Law Society president Andrew Caplen will this weekend call for an international ‘digital Magna Carta’ to arrest the creep of government surveillance.

Caplen will give a speech to the annual American Bar Association convention in Boston asking for renewed efforts to establish a global bill of rights.

The idea has already been mooted by Sir Tim Berners-Lee, inventor of the world wide web, and former US vice-president Al Gore (pictured).

Addressing delegates, Caplen will explain how the Society is making a concerted effort to raise the profile of the issue of data protection.

‘Legal privilege must be protected from any system of surveillance,’ Caplen will say.

The Data Retention and Investigatory Powers Act, which was passed last month, will be hailed as an example of ‘sweeping’ surveillance powers that extend into non-UK companies such as Microsoft and Facebook.

Caplen will say: ‘The Law Society has very serious concerns. We still do not know what justified the use of emergency legislation. A cynic might argue that the process utilised was in order to prevent proper parliamentary and public scrutiny.

‘Without any assurances that professional secrecy will be adhered to, should we assume the worst?’

Caplen will also use his platform to call on the international legal community to do more to defend lawyers around the world who face repression for their work in challenging governments.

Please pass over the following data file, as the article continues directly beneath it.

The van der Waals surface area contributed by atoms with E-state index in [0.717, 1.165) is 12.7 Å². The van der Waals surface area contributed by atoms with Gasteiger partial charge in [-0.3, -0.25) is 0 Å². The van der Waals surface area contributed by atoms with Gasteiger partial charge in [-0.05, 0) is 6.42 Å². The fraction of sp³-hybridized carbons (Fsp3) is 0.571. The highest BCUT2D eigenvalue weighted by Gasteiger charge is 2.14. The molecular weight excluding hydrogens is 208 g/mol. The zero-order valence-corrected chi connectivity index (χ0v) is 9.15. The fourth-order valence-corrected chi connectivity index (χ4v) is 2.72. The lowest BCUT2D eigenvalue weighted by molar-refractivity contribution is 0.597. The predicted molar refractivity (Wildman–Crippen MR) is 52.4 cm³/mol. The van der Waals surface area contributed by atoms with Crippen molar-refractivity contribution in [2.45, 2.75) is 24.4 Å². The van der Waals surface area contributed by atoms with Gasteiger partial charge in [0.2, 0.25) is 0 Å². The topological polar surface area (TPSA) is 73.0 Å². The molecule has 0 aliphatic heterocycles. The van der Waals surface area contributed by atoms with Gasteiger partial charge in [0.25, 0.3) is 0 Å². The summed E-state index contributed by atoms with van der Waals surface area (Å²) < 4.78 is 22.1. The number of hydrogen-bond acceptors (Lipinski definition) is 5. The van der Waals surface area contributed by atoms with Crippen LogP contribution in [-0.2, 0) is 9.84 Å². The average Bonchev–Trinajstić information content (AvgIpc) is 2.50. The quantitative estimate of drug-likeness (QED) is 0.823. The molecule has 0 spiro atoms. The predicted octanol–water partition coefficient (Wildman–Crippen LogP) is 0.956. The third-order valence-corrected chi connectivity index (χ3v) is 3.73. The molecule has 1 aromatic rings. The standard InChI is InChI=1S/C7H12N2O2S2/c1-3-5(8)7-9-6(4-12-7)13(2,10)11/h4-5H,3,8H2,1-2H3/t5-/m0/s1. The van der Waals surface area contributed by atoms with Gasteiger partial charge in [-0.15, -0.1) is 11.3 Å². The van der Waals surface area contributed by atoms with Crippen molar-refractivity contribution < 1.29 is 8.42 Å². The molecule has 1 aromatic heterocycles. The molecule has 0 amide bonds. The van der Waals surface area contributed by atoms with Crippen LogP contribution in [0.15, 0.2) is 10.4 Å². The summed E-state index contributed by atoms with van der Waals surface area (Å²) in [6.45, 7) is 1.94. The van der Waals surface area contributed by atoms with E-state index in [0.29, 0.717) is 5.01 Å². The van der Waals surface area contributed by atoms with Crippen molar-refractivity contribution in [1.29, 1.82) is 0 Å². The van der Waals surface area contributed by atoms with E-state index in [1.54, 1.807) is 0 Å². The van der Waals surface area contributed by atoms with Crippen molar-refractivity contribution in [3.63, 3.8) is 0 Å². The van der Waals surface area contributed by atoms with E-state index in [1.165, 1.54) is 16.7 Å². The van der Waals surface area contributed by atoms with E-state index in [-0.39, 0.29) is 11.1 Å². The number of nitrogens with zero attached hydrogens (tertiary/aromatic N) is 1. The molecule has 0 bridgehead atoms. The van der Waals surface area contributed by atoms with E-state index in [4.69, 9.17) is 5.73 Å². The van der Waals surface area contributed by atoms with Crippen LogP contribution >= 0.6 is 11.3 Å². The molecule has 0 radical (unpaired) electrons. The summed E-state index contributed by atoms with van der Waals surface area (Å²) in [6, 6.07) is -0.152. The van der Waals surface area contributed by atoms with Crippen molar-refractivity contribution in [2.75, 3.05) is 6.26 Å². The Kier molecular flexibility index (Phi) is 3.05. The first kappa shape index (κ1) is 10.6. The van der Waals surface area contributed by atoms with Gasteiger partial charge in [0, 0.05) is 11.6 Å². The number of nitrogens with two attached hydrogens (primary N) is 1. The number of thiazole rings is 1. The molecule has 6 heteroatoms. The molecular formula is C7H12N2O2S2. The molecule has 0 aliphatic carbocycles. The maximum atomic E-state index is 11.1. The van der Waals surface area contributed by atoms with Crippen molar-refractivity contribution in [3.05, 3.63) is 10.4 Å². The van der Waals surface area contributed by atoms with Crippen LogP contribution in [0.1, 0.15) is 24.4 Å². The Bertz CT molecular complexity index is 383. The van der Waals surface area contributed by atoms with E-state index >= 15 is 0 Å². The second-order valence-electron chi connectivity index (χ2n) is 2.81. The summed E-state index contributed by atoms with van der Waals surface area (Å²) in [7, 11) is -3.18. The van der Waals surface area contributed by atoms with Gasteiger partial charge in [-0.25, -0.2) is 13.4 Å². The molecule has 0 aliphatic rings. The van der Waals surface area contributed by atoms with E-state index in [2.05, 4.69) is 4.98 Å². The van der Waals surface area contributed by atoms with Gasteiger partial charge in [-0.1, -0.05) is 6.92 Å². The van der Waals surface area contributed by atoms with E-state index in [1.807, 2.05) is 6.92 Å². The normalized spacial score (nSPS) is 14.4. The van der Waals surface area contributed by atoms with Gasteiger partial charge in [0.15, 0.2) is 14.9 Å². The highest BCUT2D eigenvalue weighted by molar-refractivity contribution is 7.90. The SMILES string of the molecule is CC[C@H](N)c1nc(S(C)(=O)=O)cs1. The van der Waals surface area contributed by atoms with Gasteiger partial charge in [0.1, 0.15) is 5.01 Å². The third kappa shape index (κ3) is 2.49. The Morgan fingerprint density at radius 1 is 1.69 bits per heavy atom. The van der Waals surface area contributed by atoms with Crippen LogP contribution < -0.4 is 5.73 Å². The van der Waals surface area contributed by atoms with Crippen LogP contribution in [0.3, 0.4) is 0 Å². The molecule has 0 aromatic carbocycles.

He will assert that lawyers in many jurisdictions are ‘under attack’ – a situation which has prompted the Law Society to continue its ‘Lawyers for Lawyers’ programme to support lawyers who face intimidation for carrying out legal work.

He will say: ‘We do not expect that every time we write a letter or publish a statement something will happen. We would like it to – but we know that this will not always be the case.

‘However, we consider that it is still worthwhile to show support for our colleague lawyers around the world. And to let their national authorities know that international eyes are watching.

‘In recent years we have begun to notice that jurisdictions who would previously have ignored our requests for information have now begun to respond. Progress can be made if we stick at it, if we are firm in our resolve.’